John F. Kennedy's brief presidency, ended with an assassin's bullet in November 1963, still has an enormous influence on many today, not just for its actual policies and actions but also for the notion of "Camelot," a mythologized, golden moment in American politics full of hope, promise and high style.
And no one knew Camelot better than First Lady Jacqueline Kennedy (later Onassis).
Monday at 9 p.m. Eastern/Pacific time, ABC News airs "Jacqueline Kennedy: In Her Own Words," a two-hour special reported by Diane Sawyer that focuses on audio interviews Kennedy recorded with her husband's longtime aide, Arthur M. Schlesinger Jr., in early 1964.
By her request, the recordings were kept under seal until after her death in 1994, but the Kennedy Library in Boston has held them back until this month.
Along with the TV special, the audio and transcripts of the interviews are being released in book form this week as "Jacqueline Kennedy: Historic Conversations on Life With John F. Kennedy."
According to some reports the tapes were not to be released until 50 years after the former first lady's death. But daughter Caroline Kennedy Schlossberg, the last surviving child of John F. Kennedy and the de facto protector of the family legacy who had her own brief unsuccessful flirtation with politics, decided to release them early.
ABC News disputed reports of sordid sexual content in the recordings, but they do reveal candid insights into Jackie Kennedy's feelings and recollections about Lyndon Johnson, the Vietnam War and the Rev. Martin Luther King Jr.
Says Kennedy, "Jack said it to me sometimes. He said, 'Oh, God, can you ever imagine what would happen to this country if Lyndon were president?' "
Reportedly, Kennedy believed her husband was skeptical of success in Vietnam.
On his appointing Republican Henry Cabot Lodge as U.S. ambassador to Vietnam, she says, "I think he probably did it ... rather thinking it might be such a brilliant thing to do because Vietnam was rather hopeless anyway, and put a Republican there."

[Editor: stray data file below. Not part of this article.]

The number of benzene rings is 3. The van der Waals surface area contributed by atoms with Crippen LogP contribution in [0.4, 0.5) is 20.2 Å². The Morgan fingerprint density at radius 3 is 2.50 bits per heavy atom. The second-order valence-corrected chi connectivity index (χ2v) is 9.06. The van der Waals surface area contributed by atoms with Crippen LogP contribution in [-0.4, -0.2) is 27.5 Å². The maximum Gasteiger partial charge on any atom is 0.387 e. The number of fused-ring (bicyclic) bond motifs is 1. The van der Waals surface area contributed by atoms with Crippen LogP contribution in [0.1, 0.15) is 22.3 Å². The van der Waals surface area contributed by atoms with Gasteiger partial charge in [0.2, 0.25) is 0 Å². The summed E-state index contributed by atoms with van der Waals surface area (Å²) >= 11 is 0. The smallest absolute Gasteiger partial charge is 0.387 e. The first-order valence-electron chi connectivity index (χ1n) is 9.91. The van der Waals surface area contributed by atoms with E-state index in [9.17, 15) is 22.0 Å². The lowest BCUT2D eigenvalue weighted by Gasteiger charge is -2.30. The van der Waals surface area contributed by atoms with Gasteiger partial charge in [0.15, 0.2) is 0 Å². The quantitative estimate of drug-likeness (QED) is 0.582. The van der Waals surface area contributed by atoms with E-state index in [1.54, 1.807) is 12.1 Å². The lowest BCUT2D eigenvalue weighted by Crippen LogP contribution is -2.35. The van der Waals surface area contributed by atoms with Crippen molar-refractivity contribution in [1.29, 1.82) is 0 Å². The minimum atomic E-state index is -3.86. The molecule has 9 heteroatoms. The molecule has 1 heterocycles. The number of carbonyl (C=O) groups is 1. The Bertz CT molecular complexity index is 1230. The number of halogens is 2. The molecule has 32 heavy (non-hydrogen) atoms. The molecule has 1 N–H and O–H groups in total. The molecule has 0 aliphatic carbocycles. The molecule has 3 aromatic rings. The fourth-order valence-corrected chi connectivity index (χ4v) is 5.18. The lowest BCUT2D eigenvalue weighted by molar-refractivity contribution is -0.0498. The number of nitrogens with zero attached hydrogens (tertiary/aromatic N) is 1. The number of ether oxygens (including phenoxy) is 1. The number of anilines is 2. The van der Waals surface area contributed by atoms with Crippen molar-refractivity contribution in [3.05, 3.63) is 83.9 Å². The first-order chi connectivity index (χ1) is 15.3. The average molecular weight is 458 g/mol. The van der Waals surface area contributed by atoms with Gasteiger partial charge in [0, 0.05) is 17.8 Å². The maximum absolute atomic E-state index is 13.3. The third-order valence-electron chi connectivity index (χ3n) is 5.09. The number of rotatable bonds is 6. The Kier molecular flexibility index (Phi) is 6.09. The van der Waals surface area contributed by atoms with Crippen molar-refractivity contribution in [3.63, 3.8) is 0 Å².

Believing FBI Director J. Edgar Hoover's report that his agency's wiretaps revealed King tried to arrange a sex party while in the nation's capital for the historic March on Washington in August 1963, Kennedy says, "I just can't see a picture of Martin Luther King without thinking, you know, that man's terrible."
Those original surveillance tapes of King remain sealed by court order until 2027.
According to ABC News, Kennedy also recalls a scene in which historian David Donald in 1962 spoke to JFK and some of his friends and aides about Abraham Lincoln's presidency.
Kennedy reports her husband's reaction, saying, " 'Do you think' -- it's the one thing that was on his mind -- 'would Lincoln have been as great a president if he'd lived?' And Donald, really by going round and round, had agreed with him that Lincoln, you know, it was better -- was better for Lincoln that he died when he did."
-- Kate O'Hare
Media critic Kate O’Hare is a regular Ticket contributor. She also blogs about TV at Hot Cuppa TV and is a frequent contributor at entertainment news site Zap2it. Also follow O'Hare on Twitter @KateOH.
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Photo: ABC News' Diane Sawyer with Caroline Kennedy Schlossberg. Credit: Ida Mae Astute / ABC News